• I found it easier to eat vegetarian in India, probably because of the language barrier. In India it was easy to find a 'veg lunch' thali plate at practically any hole-in-the-wall restaurant. In China I could find dedicated vegetarian restaurants, and those were quite good, but it was somewhat harder to actually locate them.
  • India had noticeably more beggars than China. I'm not sure if that's representative of economic conditions (China's socialist safety net seems to exist in name only now), or has more to do with the Chinese system of local residence permits trying to prevent mass migration into the cities.
  • China's high-speed rail system is huge, impressive, brand-new, and world-class. I did not personally experience China's legacy passenger rail system. India's legacy passenger rail system is also massive and impressive, but it's a good deal slower.
Lion column outside Jing'an Temple
Lion column outside Jing'an Temple

Here are the rest of my stray observations from two weeks in China:

  • The Great Firewall of China is a pain.
  • As long as I can route around the firewall, Google Maps is surprisingly comprehensive for a service that's officially blocked in the country.
  • Though there are still some gaps in Google Maps' coverage, especially in English. Some subway lines and extensions are missing. English-language coverage of the long tail of restaurants is basically non-existent. In Nanjing I did eventually try to search for "素食" ("vegetarian" in Chinese) and got a few leads, but I didn't try following them up.
  • Google Maps wouldn't let me download the maps for offline use (and wouldn't really tell me why; it appeared to be either a licensing or regulatory issue), which increased my smartphone's data usage.
  • I still want a DSDS (dual-SIM, dual-standby) mobile phone, so I could get a local SIM card while still roaming on my US-based mobile phone. It appeared that SIM cards were easy for foreigners to acquire -- I saw a kiosk offering SIM cards in the airport baggage claim in Shanghai.
  • A local mobile number would have made it easier to get onto cafe wifi -- many cafes and coffee shops I visited required a local mobile number to log into the network.
  • Everywhere I went I found polyglot outlets that would accept my Type A US-style power plugs. I did bring my Australian power adaptor, and since that's the official standard in China, it let me use more outlets than I would have otherwise been able to, which occasionally came in handy.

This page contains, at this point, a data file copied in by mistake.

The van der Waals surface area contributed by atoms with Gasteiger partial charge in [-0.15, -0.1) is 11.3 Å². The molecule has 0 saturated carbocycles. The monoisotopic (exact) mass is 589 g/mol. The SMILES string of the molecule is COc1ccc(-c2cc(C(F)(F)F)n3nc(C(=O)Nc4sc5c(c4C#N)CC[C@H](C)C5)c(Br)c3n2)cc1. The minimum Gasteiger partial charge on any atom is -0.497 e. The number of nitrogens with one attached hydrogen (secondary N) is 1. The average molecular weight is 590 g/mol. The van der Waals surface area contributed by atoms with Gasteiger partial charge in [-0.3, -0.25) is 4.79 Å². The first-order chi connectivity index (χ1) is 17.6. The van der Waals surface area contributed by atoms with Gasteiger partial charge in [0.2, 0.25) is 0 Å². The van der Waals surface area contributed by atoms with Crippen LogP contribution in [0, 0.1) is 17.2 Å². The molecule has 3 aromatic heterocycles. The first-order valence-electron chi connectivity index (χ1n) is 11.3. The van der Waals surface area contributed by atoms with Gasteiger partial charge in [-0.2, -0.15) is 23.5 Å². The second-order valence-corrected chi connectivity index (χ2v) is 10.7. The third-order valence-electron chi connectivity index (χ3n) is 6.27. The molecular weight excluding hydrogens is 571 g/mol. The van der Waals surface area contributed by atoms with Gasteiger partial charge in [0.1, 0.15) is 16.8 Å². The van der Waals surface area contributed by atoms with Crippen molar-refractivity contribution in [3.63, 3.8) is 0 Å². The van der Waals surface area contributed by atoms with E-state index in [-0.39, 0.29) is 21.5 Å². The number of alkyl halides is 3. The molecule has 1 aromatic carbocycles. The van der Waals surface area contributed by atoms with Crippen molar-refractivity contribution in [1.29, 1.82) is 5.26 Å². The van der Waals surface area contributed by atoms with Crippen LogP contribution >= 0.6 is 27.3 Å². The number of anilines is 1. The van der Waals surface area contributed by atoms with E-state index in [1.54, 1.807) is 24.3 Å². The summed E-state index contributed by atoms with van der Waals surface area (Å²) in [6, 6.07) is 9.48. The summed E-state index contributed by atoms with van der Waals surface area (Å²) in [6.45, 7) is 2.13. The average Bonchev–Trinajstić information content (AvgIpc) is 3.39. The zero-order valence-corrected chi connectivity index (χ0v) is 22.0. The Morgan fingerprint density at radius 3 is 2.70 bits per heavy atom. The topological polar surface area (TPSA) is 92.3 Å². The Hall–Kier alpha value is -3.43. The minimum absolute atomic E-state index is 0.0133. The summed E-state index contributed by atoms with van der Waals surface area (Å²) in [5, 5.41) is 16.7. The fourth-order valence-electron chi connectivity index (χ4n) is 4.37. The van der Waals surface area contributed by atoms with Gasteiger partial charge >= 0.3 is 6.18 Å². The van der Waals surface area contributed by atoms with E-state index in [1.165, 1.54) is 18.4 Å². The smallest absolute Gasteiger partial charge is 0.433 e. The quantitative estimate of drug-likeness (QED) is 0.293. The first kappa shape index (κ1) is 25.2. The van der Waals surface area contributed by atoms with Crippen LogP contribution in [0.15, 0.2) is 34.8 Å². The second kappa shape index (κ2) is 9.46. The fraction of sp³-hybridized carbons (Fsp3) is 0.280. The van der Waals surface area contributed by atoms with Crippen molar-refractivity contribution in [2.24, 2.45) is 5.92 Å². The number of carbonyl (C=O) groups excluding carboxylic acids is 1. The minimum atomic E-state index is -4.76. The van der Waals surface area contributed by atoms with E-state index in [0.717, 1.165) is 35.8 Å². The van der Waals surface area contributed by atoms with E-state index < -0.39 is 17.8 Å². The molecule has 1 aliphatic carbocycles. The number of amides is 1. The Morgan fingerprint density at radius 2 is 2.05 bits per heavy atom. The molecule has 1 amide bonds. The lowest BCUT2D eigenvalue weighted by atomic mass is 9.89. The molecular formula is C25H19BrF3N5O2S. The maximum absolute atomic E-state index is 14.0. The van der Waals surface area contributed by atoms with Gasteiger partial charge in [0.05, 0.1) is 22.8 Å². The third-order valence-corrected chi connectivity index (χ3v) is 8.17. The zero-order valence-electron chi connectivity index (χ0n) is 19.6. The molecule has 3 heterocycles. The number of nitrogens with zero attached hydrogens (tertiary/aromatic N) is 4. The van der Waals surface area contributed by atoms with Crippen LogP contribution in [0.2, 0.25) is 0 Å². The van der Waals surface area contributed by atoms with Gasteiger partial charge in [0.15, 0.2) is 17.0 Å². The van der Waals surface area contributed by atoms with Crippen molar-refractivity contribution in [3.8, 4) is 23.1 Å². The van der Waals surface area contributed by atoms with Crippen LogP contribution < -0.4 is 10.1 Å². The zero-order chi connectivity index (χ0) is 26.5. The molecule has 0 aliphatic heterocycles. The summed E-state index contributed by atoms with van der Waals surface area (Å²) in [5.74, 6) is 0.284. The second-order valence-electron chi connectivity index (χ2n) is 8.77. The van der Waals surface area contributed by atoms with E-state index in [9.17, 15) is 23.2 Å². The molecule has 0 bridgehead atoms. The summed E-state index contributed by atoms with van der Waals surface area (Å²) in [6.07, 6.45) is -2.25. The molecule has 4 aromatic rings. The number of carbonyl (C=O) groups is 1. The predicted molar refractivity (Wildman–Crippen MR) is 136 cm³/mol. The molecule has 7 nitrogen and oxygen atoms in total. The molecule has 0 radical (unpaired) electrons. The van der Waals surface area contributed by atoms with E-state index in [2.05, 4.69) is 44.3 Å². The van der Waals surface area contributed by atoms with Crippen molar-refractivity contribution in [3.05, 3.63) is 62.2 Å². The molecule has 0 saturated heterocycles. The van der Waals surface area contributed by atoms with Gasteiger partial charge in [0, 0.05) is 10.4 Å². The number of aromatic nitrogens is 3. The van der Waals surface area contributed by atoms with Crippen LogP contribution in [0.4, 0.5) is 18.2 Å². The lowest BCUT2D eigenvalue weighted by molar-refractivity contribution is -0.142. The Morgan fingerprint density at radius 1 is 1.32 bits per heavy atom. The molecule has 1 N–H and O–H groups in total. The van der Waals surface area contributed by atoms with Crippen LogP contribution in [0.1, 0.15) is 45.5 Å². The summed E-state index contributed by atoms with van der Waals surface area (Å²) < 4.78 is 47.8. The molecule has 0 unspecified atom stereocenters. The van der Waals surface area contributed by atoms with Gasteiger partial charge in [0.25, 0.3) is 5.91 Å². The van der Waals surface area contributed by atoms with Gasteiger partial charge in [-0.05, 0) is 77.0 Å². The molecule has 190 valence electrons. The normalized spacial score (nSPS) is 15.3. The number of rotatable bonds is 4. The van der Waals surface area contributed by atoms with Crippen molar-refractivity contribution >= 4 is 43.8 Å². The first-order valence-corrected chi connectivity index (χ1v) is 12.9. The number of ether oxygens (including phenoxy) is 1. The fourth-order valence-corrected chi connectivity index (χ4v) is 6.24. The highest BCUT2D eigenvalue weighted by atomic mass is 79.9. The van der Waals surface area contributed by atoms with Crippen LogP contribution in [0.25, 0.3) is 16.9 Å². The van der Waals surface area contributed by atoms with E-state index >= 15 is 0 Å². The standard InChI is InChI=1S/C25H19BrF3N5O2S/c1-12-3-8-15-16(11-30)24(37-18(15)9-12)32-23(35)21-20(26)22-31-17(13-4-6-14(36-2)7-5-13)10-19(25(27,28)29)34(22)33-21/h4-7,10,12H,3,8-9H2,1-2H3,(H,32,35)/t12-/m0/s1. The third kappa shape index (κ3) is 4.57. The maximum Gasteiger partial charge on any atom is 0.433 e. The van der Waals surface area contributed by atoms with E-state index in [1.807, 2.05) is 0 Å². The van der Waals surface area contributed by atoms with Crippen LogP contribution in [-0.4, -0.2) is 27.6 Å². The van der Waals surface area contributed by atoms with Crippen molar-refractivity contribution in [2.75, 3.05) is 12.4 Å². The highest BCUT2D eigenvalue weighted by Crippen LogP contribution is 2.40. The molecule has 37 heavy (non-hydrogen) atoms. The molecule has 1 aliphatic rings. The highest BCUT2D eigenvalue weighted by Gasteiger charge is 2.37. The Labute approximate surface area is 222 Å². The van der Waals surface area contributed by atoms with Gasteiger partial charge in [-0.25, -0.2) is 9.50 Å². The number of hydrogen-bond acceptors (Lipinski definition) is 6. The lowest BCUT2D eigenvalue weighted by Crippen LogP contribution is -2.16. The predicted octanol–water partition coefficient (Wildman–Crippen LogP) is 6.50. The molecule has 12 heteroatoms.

• The security presence in Tiananmen Square was creepy. It was the only place in China where I felt like I was in a totalitarian Communist police state.
  • China has become a nation of shopkeepers -- almost every street was lined with shops of some sort. Everyone seemed to be selling something.
  • Beijing was cold. But I'm glad I went -- I would have missed out on some amazing sites had I let the cold (or the pollution) scare me away.
  • I was able to use my travel days on the train as downtime in the middle of my trip: I could sit back and relax without feeling like I was missing out on seeing something. I could have taken overnight sleeper trains, which would have let me spend more of my time awake seeing things, but I don't think that would have worked as well for me.
  • Pudong's building boom is amazing -- there are some world-class buildings here. But I wonder: is it speculative? Will it crash, like the building booms elsewhere in China?
  • I would have liked to know more Chinese before I visited the country. I knew roughly enough to be dangerous -- I could have a very simple conversation, and occasionally order food or ask for an admission ticket ("一个人", though I think "个" is the wrong measure word for "人") -- but I lacked the vocabulary to read most of a menu, or to read bus stop signs. I clearly have a goal for the future.
Shanghai Tower and Jin Mao Tower
Shanghai Tower and Jin Mao Tower

I have a ten-year, multiple-entry tourist visa, so I'm going to be back. I'd like to visit the interior of China, including the terracotta warriors in Xian and the mountains of Sichuan. I now live a thirty-minute subway ride from a major international gateway airport with direct flights to most of East Asia. San Francisco, it turns out, has direct flights to Xian and Chengdu. Not that I've looked that up specifically or anything.